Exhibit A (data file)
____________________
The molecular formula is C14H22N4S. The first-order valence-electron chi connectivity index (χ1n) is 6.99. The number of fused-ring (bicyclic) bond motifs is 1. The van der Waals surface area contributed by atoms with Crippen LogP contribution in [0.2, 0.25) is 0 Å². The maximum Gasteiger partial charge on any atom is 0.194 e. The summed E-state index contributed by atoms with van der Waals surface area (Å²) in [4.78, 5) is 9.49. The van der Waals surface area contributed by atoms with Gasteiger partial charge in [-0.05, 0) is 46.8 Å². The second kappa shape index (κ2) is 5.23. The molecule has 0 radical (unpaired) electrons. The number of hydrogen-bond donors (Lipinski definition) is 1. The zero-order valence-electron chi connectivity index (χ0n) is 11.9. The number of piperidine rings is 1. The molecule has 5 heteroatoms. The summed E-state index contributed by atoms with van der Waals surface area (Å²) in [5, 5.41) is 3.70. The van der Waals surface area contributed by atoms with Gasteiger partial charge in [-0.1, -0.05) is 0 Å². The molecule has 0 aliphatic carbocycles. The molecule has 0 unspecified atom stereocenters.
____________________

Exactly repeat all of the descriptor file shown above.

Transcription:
The molecular formula is C14H22N4S. The first-order valence-electron chi connectivity index (χ1n) is 6.99. The number of fused-ring (bicyclic) bond motifs is 1. The van der Waals surface area contributed by atoms with Crippen LogP contribution in [0.2, 0.25) is 0 Å². The maximum Gasteiger partial charge on any atom is 0.194 e. The summed E-state index contributed by atoms with van der Waals surface area (Å²) in [4.78, 5) is 9.49. The van der Waals surface area contributed by atoms with Gasteiger partial charge in [-0.05, 0) is 46.8 Å². The second kappa shape index (κ2) is 5.23. The molecule has 0 radical (unpaired) electrons. The number of hydrogen-bond donors (Lipinski definition) is 1. The zero-order valence-electron chi connectivity index (χ0n) is 11.9. The number of piperidine rings is 1. The molecule has 5 heteroatoms. The summed E-state index contributed by atoms with van der Waals surface area (Å²) in [5, 5.41) is 3.70. The van der Waals surface area contributed by atoms with Gasteiger partial charge in [-0.1, -0.05) is 0 Å². The molecule has 0 aliphatic carbocycles. The molecule has 0 unspecified atom stereocenters.